There is a great deal of variation in the number of syllables in quantifier phrases. Quantifiers like many, few, all, some, each, every, lots, etc may require an article before the quantifier (a lot) or after a preposition (many men/many of the men/*many of men), may require a preposition (*a lot men) or disallow it (*every of them), or make it optional.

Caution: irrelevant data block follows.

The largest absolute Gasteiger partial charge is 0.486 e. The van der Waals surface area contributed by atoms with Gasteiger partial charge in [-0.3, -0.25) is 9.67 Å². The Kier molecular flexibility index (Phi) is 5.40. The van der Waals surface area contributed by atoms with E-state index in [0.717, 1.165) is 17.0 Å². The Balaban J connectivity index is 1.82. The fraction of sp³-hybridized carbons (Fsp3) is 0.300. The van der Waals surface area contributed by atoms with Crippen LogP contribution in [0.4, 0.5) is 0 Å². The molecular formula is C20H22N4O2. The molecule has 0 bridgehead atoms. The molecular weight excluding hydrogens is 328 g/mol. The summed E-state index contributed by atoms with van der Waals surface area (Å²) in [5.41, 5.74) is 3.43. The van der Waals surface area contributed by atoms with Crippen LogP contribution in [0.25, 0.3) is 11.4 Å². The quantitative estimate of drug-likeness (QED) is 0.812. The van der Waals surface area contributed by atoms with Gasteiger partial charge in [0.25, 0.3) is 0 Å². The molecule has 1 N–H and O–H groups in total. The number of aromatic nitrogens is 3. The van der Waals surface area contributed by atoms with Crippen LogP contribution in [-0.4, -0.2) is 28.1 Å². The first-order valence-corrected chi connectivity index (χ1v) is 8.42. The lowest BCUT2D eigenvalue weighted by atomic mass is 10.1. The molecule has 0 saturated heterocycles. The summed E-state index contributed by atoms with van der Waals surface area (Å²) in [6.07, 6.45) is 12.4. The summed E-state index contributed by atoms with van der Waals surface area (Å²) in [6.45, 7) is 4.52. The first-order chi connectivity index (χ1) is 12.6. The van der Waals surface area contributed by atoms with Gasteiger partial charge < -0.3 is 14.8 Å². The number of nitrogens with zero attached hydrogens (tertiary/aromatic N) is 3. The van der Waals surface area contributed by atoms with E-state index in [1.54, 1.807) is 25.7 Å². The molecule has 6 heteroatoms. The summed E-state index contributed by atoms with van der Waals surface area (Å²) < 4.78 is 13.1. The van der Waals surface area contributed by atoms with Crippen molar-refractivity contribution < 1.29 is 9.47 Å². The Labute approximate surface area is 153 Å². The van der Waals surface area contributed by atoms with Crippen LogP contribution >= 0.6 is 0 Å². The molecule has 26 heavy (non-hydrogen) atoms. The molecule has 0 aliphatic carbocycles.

All, in particular, allows an optional of, mostly, I suspect, to give a short word with a big meaning a little more bulk with an extra syllable. So the following noun phrases are all grammatical and equivalent in meaning, but not equally ponderous:
- All three cars ~ All the three cars ~ All three of the cars ~ All of them: those three cars